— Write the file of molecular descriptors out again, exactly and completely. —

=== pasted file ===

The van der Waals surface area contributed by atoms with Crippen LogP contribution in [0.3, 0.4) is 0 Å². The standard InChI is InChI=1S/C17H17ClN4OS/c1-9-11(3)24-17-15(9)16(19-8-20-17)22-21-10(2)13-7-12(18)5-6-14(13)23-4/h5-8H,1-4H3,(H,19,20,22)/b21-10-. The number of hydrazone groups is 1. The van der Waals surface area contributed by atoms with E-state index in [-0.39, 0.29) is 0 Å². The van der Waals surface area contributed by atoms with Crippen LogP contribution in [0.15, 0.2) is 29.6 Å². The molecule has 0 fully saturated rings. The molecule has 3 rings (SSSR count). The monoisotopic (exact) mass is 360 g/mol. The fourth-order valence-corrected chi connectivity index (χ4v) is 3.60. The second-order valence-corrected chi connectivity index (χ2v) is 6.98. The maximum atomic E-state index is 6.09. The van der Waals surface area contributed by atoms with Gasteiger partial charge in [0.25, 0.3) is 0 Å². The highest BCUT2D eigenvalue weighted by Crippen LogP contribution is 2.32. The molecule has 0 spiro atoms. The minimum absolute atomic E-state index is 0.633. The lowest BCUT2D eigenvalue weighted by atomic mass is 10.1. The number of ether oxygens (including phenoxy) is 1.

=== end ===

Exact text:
The van der Waals surface area contributed by atoms with Crippen LogP contribution in [0.3, 0.4) is 0 Å². The standard InChI is InChI=1S/C17H17ClN4OS/c1-9-11(3)24-17-15(9)16(19-8-20-17)22-21-10(2)13-7-12(18)5-6-14(13)23-4/h5-8H,1-4H3,(H,19,20,22)/b21-10-. The number of hydrazone groups is 1. The van der Waals surface area contributed by atoms with E-state index in [-0.39, 0.29) is 0 Å². The van der Waals surface area contributed by atoms with Crippen LogP contribution in [0.15, 0.2) is 29.6 Å². The molecule has 0 fully saturated rings. The molecule has 3 rings (SSSR count). The monoisotopic (exact) mass is 360 g/mol. The fourth-order valence-corrected chi connectivity index (χ4v) is 3.60. The second-order valence-corrected chi connectivity index (χ2v) is 6.98. The maximum atomic E-state index is 6.09. The van der Waals surface area contributed by atoms with Gasteiger partial charge in [0.25, 0.3) is 0 Å². The highest BCUT2D eigenvalue weighted by Crippen LogP contribution is 2.32. The molecule has 0 spiro atoms. The minimum absolute atomic E-state index is 0.633. The lowest BCUT2D eigenvalue weighted by atomic mass is 10.1. The number of ether oxygens (including phenoxy) is 1.